July 31, 2017: The Star Card by Tania Pryputniewicz July 31, 2017
I love the graceful curves of the embodied Star in the Thoth Deck, her arms, legs and hair radiant with celestial blue lavender. The tiny white star embedded in the pale maroon planet behind Star Woman’s body mirrors a tiny blue star spilling out of the top cup of two she holds in her hands. The path of the light trails coming off the star points escape in concentric angular rings. The Wild Wood Tarot calls this card The Pole Star, that star by which the first human travelers navigated; they write that the star fields “wheel around it in fixed position.” Angles Arrien writes that the card reminds us that each of us “is an opening for light or a gateway through with the Absolute can manifest.”
I piled the kids in the car this month and promised them we’d stop at Moonlight Beach in Encinitas where they could play along the shore break if they first agreed to come with me on a garden/incense run. Not to the formal Meditation Garden where they’d have to observe the rule of silence (according to the floating officer of the Peace on duty) but to a different Peace Garden just up the street. In this second garden, created by an ordinary woman, you are invited to select a palm-sized white rock or two and choose a couple of colored pens from a ribbon suspended on a tree branch.
The kids knew what to do. They dropped down and began to draw, the garden at their feet full of messages left by others, the most recent still readable, the older stones fading under the southern California sun. Since my earlier visit with a friend, a laminated photo of Gandhi had been added with the quote “be the change you want to see” as well as a sign reminding dog walkers to refrain from allowing their dogs to relieve themselves on the art. We added our rocks, snapped photos in front of the hanging wooden hearts and rainbow pinwheels, and then dashed into the Self Realization Fellowship gift shop for sandalwood incense. I also picked up a tiny free blue book, Cosmic Chants.
After just one night of chanting at dusk along the beach the Star card feeling comes on strong. One of the lines from that night’s chant, “Opal Flame,” opens with, Shining, opening in hall of matter, O Star, I peep through thee into the land of astral light that kindles life in everything. I walked along watching the few rays of light make it through the cloud cover to shine far out on the sea. All the while, at my feet, was this lovely miniature mirror realm of clouds reflected in the sheen of retreating waves. This shifting landscape washed free every time a new wave broke. I felt as if I could fall through the clouds at my feet.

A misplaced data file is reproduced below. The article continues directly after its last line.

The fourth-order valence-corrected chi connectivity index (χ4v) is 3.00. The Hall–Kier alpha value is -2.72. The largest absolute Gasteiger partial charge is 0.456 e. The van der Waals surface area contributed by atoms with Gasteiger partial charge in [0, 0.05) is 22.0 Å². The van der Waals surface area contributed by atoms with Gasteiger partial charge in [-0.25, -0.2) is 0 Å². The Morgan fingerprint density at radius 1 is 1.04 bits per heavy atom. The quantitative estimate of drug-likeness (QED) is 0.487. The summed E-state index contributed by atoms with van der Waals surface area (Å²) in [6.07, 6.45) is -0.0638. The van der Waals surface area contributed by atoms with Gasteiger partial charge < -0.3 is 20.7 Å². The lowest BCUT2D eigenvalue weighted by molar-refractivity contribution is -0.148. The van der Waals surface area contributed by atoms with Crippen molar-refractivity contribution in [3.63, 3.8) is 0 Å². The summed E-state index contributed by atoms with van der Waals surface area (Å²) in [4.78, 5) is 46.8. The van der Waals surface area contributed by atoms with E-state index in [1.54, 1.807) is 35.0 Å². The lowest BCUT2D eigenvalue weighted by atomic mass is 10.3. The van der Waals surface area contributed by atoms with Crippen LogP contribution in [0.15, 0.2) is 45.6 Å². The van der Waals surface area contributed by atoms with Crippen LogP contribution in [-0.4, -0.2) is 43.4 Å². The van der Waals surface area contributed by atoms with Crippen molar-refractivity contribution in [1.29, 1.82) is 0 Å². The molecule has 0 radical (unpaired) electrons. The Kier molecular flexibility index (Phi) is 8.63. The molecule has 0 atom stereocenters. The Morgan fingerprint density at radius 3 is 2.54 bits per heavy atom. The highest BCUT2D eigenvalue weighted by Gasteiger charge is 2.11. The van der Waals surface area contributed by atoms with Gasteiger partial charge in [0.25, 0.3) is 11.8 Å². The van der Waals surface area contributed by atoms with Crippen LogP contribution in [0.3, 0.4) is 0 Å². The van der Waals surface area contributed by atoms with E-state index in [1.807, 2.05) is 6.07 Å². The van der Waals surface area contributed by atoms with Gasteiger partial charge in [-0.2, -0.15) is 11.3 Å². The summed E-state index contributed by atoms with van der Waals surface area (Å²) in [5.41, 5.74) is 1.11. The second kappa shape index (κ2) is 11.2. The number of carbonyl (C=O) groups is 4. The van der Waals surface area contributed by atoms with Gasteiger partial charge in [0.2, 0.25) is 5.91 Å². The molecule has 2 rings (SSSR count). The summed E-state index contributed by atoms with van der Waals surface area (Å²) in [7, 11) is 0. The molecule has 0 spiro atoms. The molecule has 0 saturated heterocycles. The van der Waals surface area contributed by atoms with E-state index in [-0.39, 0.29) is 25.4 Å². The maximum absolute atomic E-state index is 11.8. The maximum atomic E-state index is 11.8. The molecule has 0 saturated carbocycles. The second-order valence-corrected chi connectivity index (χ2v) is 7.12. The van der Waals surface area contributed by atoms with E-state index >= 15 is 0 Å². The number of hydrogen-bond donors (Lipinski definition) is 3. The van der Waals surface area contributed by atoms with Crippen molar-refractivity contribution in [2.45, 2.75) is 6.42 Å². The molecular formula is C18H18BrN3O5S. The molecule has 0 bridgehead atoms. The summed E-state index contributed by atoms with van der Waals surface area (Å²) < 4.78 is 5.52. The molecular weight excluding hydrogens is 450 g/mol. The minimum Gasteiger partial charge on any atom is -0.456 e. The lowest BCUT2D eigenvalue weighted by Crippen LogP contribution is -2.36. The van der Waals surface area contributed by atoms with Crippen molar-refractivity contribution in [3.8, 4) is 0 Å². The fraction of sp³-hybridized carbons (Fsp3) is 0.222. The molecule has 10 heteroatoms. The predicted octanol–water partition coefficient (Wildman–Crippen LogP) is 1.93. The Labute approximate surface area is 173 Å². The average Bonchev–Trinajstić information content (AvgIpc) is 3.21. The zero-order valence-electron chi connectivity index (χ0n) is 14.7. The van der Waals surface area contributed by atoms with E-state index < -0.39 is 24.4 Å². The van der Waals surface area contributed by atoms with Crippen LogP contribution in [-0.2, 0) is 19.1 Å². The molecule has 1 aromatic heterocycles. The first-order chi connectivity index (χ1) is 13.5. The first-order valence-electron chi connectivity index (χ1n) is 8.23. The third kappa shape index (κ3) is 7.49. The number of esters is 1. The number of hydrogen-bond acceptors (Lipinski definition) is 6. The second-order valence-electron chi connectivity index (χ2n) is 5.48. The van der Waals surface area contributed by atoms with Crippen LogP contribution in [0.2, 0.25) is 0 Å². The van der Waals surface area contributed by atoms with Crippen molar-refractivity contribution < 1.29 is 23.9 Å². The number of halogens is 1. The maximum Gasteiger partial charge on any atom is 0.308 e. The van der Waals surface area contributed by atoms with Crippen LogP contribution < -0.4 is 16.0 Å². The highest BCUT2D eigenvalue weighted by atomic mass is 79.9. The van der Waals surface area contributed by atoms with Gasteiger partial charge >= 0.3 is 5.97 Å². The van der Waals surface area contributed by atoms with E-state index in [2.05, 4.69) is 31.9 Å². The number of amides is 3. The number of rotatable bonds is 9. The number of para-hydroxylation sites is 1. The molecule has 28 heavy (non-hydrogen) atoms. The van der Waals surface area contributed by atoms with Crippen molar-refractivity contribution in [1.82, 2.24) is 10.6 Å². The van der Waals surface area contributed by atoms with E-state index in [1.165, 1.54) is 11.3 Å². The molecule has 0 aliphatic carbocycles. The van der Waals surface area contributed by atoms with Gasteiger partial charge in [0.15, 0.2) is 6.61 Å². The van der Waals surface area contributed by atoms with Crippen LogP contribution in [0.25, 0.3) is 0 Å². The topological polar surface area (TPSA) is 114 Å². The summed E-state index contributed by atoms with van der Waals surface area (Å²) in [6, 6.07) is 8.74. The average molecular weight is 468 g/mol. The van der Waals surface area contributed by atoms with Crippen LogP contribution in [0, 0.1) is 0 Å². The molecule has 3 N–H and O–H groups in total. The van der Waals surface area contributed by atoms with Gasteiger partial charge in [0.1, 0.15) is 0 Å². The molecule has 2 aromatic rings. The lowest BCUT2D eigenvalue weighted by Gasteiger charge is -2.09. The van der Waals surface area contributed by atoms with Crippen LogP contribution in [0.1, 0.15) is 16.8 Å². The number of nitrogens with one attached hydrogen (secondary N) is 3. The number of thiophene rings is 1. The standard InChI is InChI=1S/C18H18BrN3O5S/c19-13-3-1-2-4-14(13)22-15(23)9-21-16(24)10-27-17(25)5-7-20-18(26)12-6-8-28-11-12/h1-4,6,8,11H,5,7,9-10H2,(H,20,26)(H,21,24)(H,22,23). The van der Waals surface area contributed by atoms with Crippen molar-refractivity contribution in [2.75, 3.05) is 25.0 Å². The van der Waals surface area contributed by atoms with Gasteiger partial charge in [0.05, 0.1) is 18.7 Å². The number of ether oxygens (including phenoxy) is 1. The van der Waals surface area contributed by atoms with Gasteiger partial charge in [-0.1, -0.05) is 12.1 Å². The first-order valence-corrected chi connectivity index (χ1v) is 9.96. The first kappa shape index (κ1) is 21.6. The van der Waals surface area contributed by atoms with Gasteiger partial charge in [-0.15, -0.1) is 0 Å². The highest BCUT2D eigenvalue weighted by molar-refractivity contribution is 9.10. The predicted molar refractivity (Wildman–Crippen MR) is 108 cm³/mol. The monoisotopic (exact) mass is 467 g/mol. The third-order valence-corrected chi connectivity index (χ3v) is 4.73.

That night I had a dream that I was walking by the sea. The sun was a deep orange-red and hanging low in the sky. Every time I took a step I floated up off the ground. I was overjoyed at my newfound skill.
I love the way and heaven and earth exist so nested: the incense, the little free blue book from the gift shop, Moonlight Beach, the peace garden, and the chant reminding me I need only put my hand on my heart and I am home again, close, but far, starbound and earthbound at the same time.
July 31, 2017: The Queen of Wands and Six of Wands by Mary Allen
I picked two cards last month: The Queen of Wands and the six of Wands. Both happy auspicious cards but also cards that feel a little generic to me. The queen, according to Angeles Arrien, represents self-mastery or self-reclamation: She’s got her hand on the head of a leopard sitting beside her, which is supposed to mean she’s come through many dark places and chooses to remember them; hence, a gold leopard with black spots. The six is the card for victory. In the Rider Waite deck the six shows a prince riding in on a horse with followers beside him; he’s wearing a garland on his head and there’s another one on the wand he holds in his hand. A great card to have for your card of the month, even if you did pick it as an afterthought after you picked the queen.
The symbol that speaks the most loudly to me right now as I look at these cards is the symbol at the ends of the two upper wands in the Thoth deck six of wands. As far as I can tell, this symbol is the Winged Eye of Horus, with roots in ancient Egypt, but the colors and imagery look like Pueblo Indian things to me. It’s turquoise, with red markings and red circles, and has snakes at the base like you find in the desert, all of which reminds me of Taos, New Mexico.
I went to Taos when this was my card of the month (one of them). I was down there for a week working with a client on her manuscript, and when we weren’t working we went for walks in the clear bright air. One afternoon we walked to an abandoned monastery and stood beside a tall white cross at the end of a sandy path in the middle of an endless field of scrub brush. We placed stones at the base of the cross and then stood there looking out at the wide blue sky and the towering blue-tinged clouds, surrounded by the quiet and the wind and the sunlight.
I got stuck in the Denver airport overnight on my way down there, and before that I taught for a week and a weekend, gave an hour-long speech, and did many other things that made me feel like I was caught up in a tornado, whipped around from one thing to the next. That was more or less what my whole month was like from beginning to end, with only that one moment of peace and stillness among the scrub brush at the base of a cross. But I came through it, I wasn’t thrown off the horse of myself at any point, including when I was lying on the hard floor of the airport, hungry and exhausted and feeling flung to the ground by a tornado in the form of the lightning storm that hit the airport during the time my flight was scheduled. I came through it all and was spit out the other end, I learned something from it all, I managed to be myself, reclaim myself, through it all. And I suppose that is a kind of victory.